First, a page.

I certainly hope so. But in the meantime, there are three reasons to care about the fate of the Local Community Radio Act, above and beyond the grisly pleasures of watching the sausage factory at work.

First: It's still 2010. The great Web-radio utopia may get here someday, but in the meantime millions of people continue to rely on traditional radio stations. There's no good reason to restrict their choices.

Second: It shines a new light on the debate over public radio. While I don't believe for a moment that the new Congress really plans to defund public broadcasting, the larger debate over radio subsidies isn't going to go away. So it's worth paying attention to the fact that a batch of would-be noncommercial broadcasters are itching to go on the air even though most of them won't qualify for federal assistance. If you're a public radio producer who's tired of answering to Congress, you might watch the world of low-power FM for new models.

Third: It's a sign of how serious the GOP will be about cutting back big government. It's notable that every single senator who has put a hold on this bill has been a Republican. One of them—Sen. Tom Coburn (R-Ok.)—gets a pass: He was concerned about the cost of the study that Snowe demanded, a bona fide fiscally conservative complaint. (While it isn't clear yet how his objection will be resolved, Prometheus co-founder Pete triDish thinks it might be addressed by having the study conducted by the Government Accountability Office. The GAO has a fixed budget, so that way the report won't affect the federal deficit.) But Coburn aside, the senators simply repeated an industry lobby's talking points.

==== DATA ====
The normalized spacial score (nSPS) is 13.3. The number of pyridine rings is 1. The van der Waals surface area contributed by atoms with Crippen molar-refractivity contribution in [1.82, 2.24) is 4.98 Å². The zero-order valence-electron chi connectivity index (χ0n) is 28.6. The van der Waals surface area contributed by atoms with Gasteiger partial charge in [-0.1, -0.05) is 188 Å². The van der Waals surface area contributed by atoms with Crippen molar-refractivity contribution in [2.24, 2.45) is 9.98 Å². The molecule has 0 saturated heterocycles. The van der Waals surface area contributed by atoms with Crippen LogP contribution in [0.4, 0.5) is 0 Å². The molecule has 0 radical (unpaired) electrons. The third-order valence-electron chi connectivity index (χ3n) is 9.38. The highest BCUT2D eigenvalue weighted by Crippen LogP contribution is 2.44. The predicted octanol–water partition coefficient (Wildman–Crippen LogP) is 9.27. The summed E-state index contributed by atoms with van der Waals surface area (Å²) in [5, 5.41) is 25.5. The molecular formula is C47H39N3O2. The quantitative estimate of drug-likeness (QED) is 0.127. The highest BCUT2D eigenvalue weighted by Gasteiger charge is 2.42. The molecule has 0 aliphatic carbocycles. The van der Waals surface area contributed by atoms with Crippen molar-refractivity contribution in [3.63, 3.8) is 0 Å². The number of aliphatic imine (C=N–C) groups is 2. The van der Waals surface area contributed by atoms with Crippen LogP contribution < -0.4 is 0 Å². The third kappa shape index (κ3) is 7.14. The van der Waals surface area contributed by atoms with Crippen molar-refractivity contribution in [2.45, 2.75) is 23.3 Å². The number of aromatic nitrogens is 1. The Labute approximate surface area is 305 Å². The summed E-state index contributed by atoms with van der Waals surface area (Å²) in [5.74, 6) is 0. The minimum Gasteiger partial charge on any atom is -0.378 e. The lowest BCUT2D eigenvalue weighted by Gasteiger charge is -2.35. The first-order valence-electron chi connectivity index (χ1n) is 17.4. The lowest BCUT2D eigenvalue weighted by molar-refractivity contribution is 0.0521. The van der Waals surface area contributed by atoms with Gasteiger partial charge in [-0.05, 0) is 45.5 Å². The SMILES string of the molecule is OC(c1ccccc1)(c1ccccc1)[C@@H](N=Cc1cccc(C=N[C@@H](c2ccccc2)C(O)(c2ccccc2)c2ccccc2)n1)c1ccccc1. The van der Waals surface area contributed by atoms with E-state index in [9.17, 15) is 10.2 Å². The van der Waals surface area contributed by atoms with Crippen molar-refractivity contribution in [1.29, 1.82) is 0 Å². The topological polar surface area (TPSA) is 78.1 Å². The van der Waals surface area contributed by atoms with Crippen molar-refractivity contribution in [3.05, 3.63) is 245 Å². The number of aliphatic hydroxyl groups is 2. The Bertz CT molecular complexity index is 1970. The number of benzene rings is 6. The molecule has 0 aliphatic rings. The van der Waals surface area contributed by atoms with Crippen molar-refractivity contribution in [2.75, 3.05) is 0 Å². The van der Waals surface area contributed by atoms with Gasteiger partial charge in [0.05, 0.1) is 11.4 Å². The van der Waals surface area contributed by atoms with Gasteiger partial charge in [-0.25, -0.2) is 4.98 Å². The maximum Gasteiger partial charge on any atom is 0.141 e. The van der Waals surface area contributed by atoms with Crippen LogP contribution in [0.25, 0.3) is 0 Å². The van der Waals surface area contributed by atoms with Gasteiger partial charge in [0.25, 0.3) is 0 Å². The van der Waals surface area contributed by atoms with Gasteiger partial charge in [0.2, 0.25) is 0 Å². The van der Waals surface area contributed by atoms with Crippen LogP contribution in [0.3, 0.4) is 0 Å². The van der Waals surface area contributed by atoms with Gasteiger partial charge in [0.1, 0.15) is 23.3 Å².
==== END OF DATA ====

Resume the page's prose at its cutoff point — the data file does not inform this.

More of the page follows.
When the Tea Party Congress is seated next year, this is the sort of choice it will face repeatedly: Will you be pro-market, or will you be "pro-business"? Put another way: Will you push for an open and competitive marketplace, or will you dole out favors to privileged enterprises at the expense of their rivals? If you can't embrace a deregulatory measure as mild as this one, we'll have a problem.

Managing Editor Jesse Walker is the author of Rebels on the Air: An Alternative History of Radio in America (NYU Press).